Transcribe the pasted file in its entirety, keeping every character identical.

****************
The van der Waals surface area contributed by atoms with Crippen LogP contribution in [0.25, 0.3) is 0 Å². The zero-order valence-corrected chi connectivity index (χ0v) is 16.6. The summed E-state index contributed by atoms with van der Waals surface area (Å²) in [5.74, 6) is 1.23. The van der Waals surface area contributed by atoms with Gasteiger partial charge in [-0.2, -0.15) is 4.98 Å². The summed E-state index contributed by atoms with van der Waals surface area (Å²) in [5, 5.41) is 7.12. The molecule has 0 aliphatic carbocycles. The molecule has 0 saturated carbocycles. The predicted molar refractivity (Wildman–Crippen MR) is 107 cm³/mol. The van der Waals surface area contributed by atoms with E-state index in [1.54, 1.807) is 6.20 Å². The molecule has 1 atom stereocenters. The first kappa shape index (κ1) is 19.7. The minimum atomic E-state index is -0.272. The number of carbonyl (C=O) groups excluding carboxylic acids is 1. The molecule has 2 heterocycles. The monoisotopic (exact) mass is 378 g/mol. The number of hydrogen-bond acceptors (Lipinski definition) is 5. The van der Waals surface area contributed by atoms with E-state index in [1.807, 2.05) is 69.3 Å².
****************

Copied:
The van der Waals surface area contributed by atoms with Crippen LogP contribution in [0.25, 0.3) is 0 Å². The zero-order valence-corrected chi connectivity index (χ0v) is 16.6. The summed E-state index contributed by atoms with van der Waals surface area (Å²) in [5.74, 6) is 1.23. The van der Waals surface area contributed by atoms with Gasteiger partial charge in [-0.2, -0.15) is 4.98 Å². The summed E-state index contributed by atoms with van der Waals surface area (Å²) in [5, 5.41) is 7.12. The molecule has 0 aliphatic carbocycles. The molecule has 0 saturated carbocycles. The predicted molar refractivity (Wildman–Crippen MR) is 107 cm³/mol. The van der Waals surface area contributed by atoms with E-state index in [1.54, 1.807) is 6.20 Å². The molecule has 1 atom stereocenters. The first kappa shape index (κ1) is 19.7. The minimum atomic E-state index is -0.272. The number of carbonyl (C=O) groups excluding carboxylic acids is 1. The molecule has 2 heterocycles. The monoisotopic (exact) mass is 378 g/mol. The number of hydrogen-bond acceptors (Lipinski definition) is 5. The van der Waals surface area contributed by atoms with E-state index in [1.807, 2.05) is 69.3 Å².